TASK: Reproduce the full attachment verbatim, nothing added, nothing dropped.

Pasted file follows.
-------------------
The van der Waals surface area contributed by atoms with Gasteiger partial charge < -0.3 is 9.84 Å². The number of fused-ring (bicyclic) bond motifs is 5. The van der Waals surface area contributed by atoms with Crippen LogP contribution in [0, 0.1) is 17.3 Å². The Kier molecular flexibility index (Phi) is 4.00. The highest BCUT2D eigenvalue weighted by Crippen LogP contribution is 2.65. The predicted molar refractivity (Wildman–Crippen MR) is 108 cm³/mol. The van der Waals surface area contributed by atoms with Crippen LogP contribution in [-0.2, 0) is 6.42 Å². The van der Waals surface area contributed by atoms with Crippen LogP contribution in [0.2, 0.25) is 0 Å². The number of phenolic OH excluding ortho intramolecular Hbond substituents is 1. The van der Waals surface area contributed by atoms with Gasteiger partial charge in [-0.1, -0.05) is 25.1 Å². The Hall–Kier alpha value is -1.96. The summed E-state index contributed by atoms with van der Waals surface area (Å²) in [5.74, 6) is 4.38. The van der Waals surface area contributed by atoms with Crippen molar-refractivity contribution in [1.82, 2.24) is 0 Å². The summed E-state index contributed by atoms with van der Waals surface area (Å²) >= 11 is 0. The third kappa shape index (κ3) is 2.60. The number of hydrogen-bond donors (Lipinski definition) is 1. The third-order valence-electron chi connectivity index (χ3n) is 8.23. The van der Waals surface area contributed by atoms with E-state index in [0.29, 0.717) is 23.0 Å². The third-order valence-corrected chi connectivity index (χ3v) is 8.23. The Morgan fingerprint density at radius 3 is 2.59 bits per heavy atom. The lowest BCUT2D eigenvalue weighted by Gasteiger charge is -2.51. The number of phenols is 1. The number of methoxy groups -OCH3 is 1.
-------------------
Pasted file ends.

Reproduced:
The van der Waals surface area contributed by atoms with Gasteiger partial charge < -0.3 is 9.84 Å². The number of fused-ring (bicyclic) bond motifs is 5. The van der Waals surface area contributed by atoms with Crippen LogP contribution in [0, 0.1) is 17.3 Å². The Kier molecular flexibility index (Phi) is 4.00. The highest BCUT2D eigenvalue weighted by Crippen LogP contribution is 2.65. The predicted molar refractivity (Wildman–Crippen MR) is 108 cm³/mol. The van der Waals surface area contributed by atoms with Crippen LogP contribution in [-0.2, 0) is 6.42 Å². The van der Waals surface area contributed by atoms with Crippen LogP contribution in [0.2, 0.25) is 0 Å². The number of phenolic OH excluding ortho intramolecular Hbond substituents is 1. The van der Waals surface area contributed by atoms with Gasteiger partial charge in [-0.1, -0.05) is 25.1 Å². The Hall–Kier alpha value is -1.96. The summed E-state index contributed by atoms with van der Waals surface area (Å²) in [5.74, 6) is 4.38. The van der Waals surface area contributed by atoms with Crippen molar-refractivity contribution in [1.82, 2.24) is 0 Å². The summed E-state index contributed by atoms with van der Waals surface area (Å²) >= 11 is 0. The third kappa shape index (κ3) is 2.60. The number of hydrogen-bond donors (Lipinski definition) is 1. The third-order valence-electron chi connectivity index (χ3n) is 8.23. The van der Waals surface area contributed by atoms with E-state index in [0.29, 0.717) is 23.0 Å². The third-order valence-corrected chi connectivity index (χ3v) is 8.23. The Morgan fingerprint density at radius 3 is 2.59 bits per heavy atom. The lowest BCUT2D eigenvalue weighted by Gasteiger charge is -2.51. The number of phenols is 1. The number of methoxy groups -OCH3 is 1.